Pharmacological properties of [3H]dihydroergokryptine binding sites associated with alpha noradrenergic receptors in rat brain membranes

D. A. Greenberg, S. H. Snyder

Research output: Contribution to journalArticlepeer-review


[3H]Dihydroergokryptine, a mixed agonist-antagonist at alpha noradrenergic receptors, binds in saturable fashion and with high affinity to membranes of rat cerebral cortex. Saturation studies reveal a dissociation constant (K(D)) of 1.6 nM and a receptor density of 21 pmoles/g, similar to the sum of the maximal number of binding sites observed for the [3H]alpha agonist clonidine and the [3H]alpha antagonist WB-4101 alone. The relative affinities of a wide range of drugs indicate that binding to cerebral cortical membranes selectively involves alpha noradrenergic receptors. Dopamine and serotonin inhibit binding only weakly, indicating that labeling of receptors for these neurotransmitters is negligible. The regional distribution of [3H]dihydroergokryptine binding in rat brain coincides with that observed for alpha receptor binding of [3H]clonidine and [3H]WB-4101, except for disproportionately high levels in corpus striatum. This suggests that in striatal membranes [3H]dihydroergokryptine is able to bind to dopamine as well as alpha receptors. The slopes of logit-log plots for the inhibition of [3H]dihydroergokryptine binding by mixed agonist-antagonist are about 1.0, while pure agonists or antagonists display shallower inhibition curves. These data are consistent with a model of the alpha noradrenergic receptor in which agonists and antagonists bind selectively to discrete, noninterconverting sites, while mixed agonist-antagonists can bind to either site.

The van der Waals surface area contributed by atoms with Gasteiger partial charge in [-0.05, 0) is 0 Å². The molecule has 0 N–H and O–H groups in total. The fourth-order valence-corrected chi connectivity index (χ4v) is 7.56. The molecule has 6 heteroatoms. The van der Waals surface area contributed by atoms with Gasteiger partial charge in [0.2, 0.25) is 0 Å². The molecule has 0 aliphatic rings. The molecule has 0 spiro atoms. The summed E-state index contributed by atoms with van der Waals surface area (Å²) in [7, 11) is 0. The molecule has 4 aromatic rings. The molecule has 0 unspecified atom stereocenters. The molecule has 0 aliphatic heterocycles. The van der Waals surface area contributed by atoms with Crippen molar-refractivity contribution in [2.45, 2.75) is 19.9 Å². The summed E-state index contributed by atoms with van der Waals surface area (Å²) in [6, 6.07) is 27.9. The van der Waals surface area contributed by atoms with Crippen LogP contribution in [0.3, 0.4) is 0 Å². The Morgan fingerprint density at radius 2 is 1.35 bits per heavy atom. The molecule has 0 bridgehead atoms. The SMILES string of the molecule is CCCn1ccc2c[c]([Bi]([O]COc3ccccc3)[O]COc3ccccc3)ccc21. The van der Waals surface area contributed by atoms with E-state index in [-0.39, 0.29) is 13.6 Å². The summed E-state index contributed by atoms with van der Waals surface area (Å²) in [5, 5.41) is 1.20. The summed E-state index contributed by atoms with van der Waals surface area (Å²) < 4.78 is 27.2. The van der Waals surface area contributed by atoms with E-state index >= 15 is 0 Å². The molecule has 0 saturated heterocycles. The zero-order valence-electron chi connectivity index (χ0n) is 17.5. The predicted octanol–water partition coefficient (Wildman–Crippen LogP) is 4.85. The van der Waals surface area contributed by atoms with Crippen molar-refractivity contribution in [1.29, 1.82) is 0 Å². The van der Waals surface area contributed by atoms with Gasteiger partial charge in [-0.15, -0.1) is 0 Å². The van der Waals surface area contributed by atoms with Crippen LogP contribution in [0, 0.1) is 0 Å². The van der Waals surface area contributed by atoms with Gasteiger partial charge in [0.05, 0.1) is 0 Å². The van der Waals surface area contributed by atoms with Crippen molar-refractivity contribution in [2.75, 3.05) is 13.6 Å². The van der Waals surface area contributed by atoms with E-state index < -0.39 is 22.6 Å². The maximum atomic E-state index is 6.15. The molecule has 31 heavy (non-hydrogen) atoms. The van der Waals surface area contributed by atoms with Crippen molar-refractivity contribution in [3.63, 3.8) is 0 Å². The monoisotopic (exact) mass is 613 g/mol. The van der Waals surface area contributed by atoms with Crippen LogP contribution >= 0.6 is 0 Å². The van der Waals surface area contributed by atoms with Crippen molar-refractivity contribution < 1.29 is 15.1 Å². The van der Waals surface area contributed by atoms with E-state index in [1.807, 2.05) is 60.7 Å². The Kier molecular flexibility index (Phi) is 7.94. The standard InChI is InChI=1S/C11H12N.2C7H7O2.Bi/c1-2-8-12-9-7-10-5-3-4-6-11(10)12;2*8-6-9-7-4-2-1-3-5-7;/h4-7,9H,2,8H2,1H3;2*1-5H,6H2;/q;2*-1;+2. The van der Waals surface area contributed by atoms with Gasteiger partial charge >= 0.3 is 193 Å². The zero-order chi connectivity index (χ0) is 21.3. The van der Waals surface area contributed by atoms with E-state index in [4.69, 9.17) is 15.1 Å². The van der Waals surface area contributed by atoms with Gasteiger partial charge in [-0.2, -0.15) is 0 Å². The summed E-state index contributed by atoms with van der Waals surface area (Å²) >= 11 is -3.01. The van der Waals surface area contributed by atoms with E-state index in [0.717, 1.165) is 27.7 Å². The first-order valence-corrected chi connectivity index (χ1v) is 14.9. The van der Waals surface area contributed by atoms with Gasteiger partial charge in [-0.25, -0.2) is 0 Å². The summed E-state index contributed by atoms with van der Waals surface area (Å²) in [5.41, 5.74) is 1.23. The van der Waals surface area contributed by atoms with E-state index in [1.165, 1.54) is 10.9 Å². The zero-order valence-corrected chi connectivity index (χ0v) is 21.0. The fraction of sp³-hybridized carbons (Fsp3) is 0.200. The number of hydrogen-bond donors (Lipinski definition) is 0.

Original languageEnglish (US)
Pages (from-to)38-49
Number of pages12
JournalMolecular Pharmacology
Issue number1
StatePublished - Jan 1 1978

ASJC Scopus subject areas

  • Molecular Medicine
  • Pharmacology


Dive into the research topics of 'Pharmacological properties of [3H]dihydroergokryptine binding sites associated with alpha noradrenergic receptors in rat brain membranes'. Together they form a unique fingerprint.

Cite this